Can you tell how old people are just by looking at them?  Babies are easy.  They are small and pudgy and have that soft baby glow.  Teenagers are taller and a little shiny.  Adults are bigger with more hair and they have lost a little of that glow and shininess.  Older people might be a little more wrinkled with white hair, but they have the glow again.  People are easy.  Now look into the night sky.  Can you figure out how old a star is just by looking at it?


Stars let off a lot more light than humans.  While they do have spots and wrinkles and fire that sticks out like arms sometimes, we cannot really see these things from way down here.  We have to figure out a star's age by its light.  The youngest stars are the hardest to spot.  That's because they are still coming together.  Nebulae are giant clouds of dust and gas that are about to turn into a star.  Since they are not a star yet, they look kind of like a very big fuzziness in space.  There's an easy way to compare dust and gas to a person's age, but let's just say this is like when you were still just a twinkle in your mom and dad's eyes.

Nebulae, not quite a twinkle twinkle little star yet.


Just as your mom and dad get along (or at least they did once upon a time), things in space get along, as well.  All of that gas and dust is pulled into each other.  As they are pulled in, they begin to crash into each other.  This makes heat.  The dust and gas start to melt as they gather into a big ball of fire.  A protostar is the beginning of a of a star, when gas and dust are pulling together and heating up.  They make what you know as a little twinkling in the sky.  Protostars do not glow much, but they are a lot prettier than a person being born.

Protostar, a star being born.


We are going to skip ahead a bit.  They next stages of a star's life are not boring, but you know about them.  Just look at our sun.  WAIT!  Do not look at our sun or else you will burn your eyes.  Just think about our sun's bright light.  These are like the sun's teen years (one that's billions of years old, that is).  Do not pinch its cheeks.  You will burn your fingers off.  Like a teenager and adult, stars spend a lot of energy during these times.  You can see it burning off as light and heat.  Soon, all the stuff that the star used to make all of its light and heat starts to go away when they get a little older.  A red giant is a star that has spent most of its energy and is now growing.  Its middle gets colder while the fire around it cools down a lot.  Just like people, as a star gets a little bit bigger in the middle as it gets older.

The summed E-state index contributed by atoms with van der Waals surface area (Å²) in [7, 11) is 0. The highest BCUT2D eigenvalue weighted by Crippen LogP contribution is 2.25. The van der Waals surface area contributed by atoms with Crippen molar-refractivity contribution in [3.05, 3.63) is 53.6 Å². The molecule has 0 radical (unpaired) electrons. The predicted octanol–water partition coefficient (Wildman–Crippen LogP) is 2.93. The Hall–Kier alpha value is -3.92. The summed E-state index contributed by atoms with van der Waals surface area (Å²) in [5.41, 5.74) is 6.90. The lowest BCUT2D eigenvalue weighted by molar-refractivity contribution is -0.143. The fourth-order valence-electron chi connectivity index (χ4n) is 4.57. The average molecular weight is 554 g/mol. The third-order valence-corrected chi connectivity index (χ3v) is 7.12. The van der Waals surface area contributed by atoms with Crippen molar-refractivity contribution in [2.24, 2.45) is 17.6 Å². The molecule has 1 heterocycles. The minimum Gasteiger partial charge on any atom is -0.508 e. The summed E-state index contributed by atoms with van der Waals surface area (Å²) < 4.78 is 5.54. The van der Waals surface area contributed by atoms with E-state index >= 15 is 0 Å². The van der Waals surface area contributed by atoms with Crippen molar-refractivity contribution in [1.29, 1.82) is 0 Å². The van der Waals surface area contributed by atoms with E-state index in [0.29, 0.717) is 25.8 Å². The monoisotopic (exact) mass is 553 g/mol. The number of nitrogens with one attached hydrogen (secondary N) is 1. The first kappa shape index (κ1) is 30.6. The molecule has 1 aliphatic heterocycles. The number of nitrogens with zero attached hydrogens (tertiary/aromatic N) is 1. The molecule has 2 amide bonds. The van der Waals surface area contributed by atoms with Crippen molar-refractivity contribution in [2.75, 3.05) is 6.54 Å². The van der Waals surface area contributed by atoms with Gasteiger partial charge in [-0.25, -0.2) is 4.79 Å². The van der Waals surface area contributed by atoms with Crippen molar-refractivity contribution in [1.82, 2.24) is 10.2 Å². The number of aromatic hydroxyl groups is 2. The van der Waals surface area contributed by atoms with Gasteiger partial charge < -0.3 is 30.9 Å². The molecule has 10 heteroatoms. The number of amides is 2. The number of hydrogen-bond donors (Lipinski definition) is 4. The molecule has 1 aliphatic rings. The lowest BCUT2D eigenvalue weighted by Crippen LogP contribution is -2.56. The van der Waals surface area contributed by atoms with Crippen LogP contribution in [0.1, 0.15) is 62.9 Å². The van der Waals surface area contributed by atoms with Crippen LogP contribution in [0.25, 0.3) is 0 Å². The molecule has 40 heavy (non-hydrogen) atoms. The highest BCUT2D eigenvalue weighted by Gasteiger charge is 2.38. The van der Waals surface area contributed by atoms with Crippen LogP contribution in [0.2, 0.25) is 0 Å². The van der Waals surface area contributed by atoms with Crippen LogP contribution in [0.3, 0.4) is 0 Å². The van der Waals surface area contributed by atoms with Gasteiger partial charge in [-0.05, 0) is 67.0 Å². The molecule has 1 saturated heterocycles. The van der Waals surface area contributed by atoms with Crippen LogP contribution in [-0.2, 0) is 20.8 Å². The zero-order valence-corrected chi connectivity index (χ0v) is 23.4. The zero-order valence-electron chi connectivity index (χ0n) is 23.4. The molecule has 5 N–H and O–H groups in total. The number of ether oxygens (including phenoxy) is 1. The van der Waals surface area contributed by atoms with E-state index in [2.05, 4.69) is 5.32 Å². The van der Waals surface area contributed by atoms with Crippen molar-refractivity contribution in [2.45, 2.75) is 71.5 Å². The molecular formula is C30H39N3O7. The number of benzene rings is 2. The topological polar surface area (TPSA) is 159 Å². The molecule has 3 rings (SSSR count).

Red giants start to get a little heavy around the waist.


A star cannot burn forever.  Once all of that stuff has been spent, the core starts to go away.  Just like little old men and ladies, it will start to shrink.  A white dwarf is a very small, hot star that is at the end of its life.  Since all of its energy is going away, these stars are very hot to the touch, but it's also a lot smaller than it once was and it does not burn as brightly as it once did.  In a way it has returned to that baby glow.

White dwarfs burn brightly as they die out.


Stars may seem like they will last forever.  Like people, they have different stages of life.  If you know what to look for you can tell about how old they are.  Nebulae are a lot of gas and dust floating around, getting ready to become a star.  A protostar is when all of that stuff comes together, just like a baby being born.  A red giant is when a lot of the gas that made up the star has been burned up and it starts to grow very big.  At last, a white dwarf is when that has been spent and it starts to shrink back to something smaller.  It's sad to see a star go, but remember they were around for billions of years.  While people might not be, at least we get to see the beauty of a star's twinkle.

References:

Cain, Fraser. "Life Cycle of Stars"  Universetoday.Com, 2009.  <www.universetoday.com/24629/life-cycle-of-stars/>

NASA.  "Imagine the Universe: The Life Cycle of Stars"  NASA, 2008.  <http://imagine.gsfc.nasa.gov/teachers/lifecycles/LC_main_p1.html>

Kids Astronomy.  "Nebulae"  Kids Astronomy, 2011. <http://www.kidsastronomy.com/nebulae.htm>